amended and supplemental complaints (DNs 34, 54, 57, &
89) this Court allowed the following claims to continue: (1)
the First Amendment free-exercise claim regarding the May
2016 cutting of dreadlocks against Defendant Duncan; (2) the
various First, Eighth, and Fourteenth Amendment claims and
state-law medical negligence claims arising from a
“Religious Fast” Plaintiff began on December 14,
2016, which turned into a hunger strike requiring multiple
cell extractions for blood work and eventual forced hydration
in January 2017 against Defendants White, Ramey, Neely,
Raines, Bruce Bauer, Grief, Burkett, Edmonds, Mitchell, James
Smith, Michael Alexander, Inglish, Ruch, Corley, Lauren N.
Hawkins, Rodriquez, Coombs, Hope, Beeler, and Von Dewingelo;
and (3) the Eighth Amendment excessive-force claims against
Defendants Swank and DeBoe, the Eighth Amendment
failure-to-protect claim against Defendant Grief, the First
Amendment free-exercise claim against Defendants Coombs and
Rodriquez, and the retaliation claims against Defendants
Rodriquez, Coombs, DeBoe, Swank, and Grief.
Edmonds now moves the Court to dismiss all claims against her
and terminate her from this action. For the following
reasons, her motion is GRANTED.
motion to dismiss pursuant to Rule 12(b)(6), “[t]he
defendant has the burden of showing that the plaintiff has
failed to state a claim for relief.” Directv, Inc.
v. Treesh, 487 F.3d 471, 476 (6th Cir. 2007) (citing
Carver v. Bunch, 946 F.2d 451, 454-55 (6th Cir.
1991)). A complaint must contain "a short and plain
statement of the claim showing that the pleader is entitled
to relief." Fed.R.Civ.P. 8(a)(2). In order to survive a
motion to dismiss under Civil Rule 12(b)(6), a party must
"plead enough factual matter to raise a
'plausible' inference of wrongdoing." 16630
Southfield Ltd. P'ship v. Flagstar Bank, F.S.B., 727
F.3d 502, 504 (6th Cir. 2013) (quoting Ashcroft v.
Iqbal, 556 U.S. 662, 678, 129 S.Ct. 1937, 173 L.Ed.2d
868 (2009)). A claim becomes plausible "when the
plaintiff pleads factual content that allows the court to
draw the reasonable inference that the defendant is liable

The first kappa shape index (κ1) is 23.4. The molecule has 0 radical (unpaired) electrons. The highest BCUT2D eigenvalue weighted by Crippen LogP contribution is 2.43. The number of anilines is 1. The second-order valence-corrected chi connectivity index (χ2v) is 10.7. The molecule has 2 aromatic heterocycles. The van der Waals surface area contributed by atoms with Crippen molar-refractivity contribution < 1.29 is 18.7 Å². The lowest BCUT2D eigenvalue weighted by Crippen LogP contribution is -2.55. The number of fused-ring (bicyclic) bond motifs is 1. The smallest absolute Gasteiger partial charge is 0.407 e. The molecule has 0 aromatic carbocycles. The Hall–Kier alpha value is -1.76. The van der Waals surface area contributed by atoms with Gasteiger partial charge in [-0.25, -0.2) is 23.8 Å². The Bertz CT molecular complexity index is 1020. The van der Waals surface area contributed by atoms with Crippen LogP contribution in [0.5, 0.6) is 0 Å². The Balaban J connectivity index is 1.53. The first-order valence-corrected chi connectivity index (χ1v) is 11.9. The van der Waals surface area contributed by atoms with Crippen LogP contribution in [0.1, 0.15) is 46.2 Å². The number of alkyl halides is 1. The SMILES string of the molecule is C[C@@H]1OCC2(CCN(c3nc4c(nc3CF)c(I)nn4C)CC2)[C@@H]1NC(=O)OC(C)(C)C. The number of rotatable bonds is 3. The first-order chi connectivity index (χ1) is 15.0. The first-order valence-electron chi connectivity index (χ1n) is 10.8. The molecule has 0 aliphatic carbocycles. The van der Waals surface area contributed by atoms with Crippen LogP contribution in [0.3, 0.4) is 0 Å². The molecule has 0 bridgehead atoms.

for the misconduct alleged." Iqbal, 556 U.S. at
678 (citing Bell Atl. Corp. v. Twombly, 550 U.S.
544, 556, 127 S.Ct. 1955, 167 L.Ed.2d 929 (2007)). Should the
well-pleaded facts support no "more than the mere
possibility of misconduct," then dismissal is warranted.
Id. at 679. The Court may grant a motion to dismiss
"only if, after drawing all reasonable inferences from
the allegations in the complaint in favor of the plaintiff,
the complaint still fails to allege a plausible theory of
relief." Garceau v. City of Flint, 572
Fed.Appx. 369, 371 (6th Cir. 2014) (citing Iqbal,
556 U.S. at 677-79).
action, Plaintiff has filed a complaint and numerous amended
and supplemental complaints. See, e.g., (DN 1); (DN
20); (DN 23); (DN 26); (DN 34); (DN 54); (DN 57); (DN 89).
The only pleading concerning Defendant Edmonds, however, is
(DN 57). Plaintiff's allegations against Defendant
Edmonds are contained in the following passage:
Furthermore, Plaintiff's cell is directly across from the
Medical Personnel dining area, were all C.C.S Defendants were
dining prior to attempting to allegedly draw blood from
Plaintiff. After Plaintiff was secured in cell C.C.C. (All)
Defendants congregated in the dining room and Defendant,
Nancy Neely abrutly spoke out, “I should have tried his
jugular.” And all laughed in unison, ie., Neely, Bauer,
Raines, Ramey and Edmonds.
On January 27, 2017 at appr'x 2:45 pm non-defendant
officer Matthew Dinovo contacted Defendant, Roger Mitchell
via telephone in records to an envelope found in the officers
work desk in Medical addressed to Plaintiff, addressee
“K.S.P Medical Records” Defendant Roger Mitchell
informed Officer, ...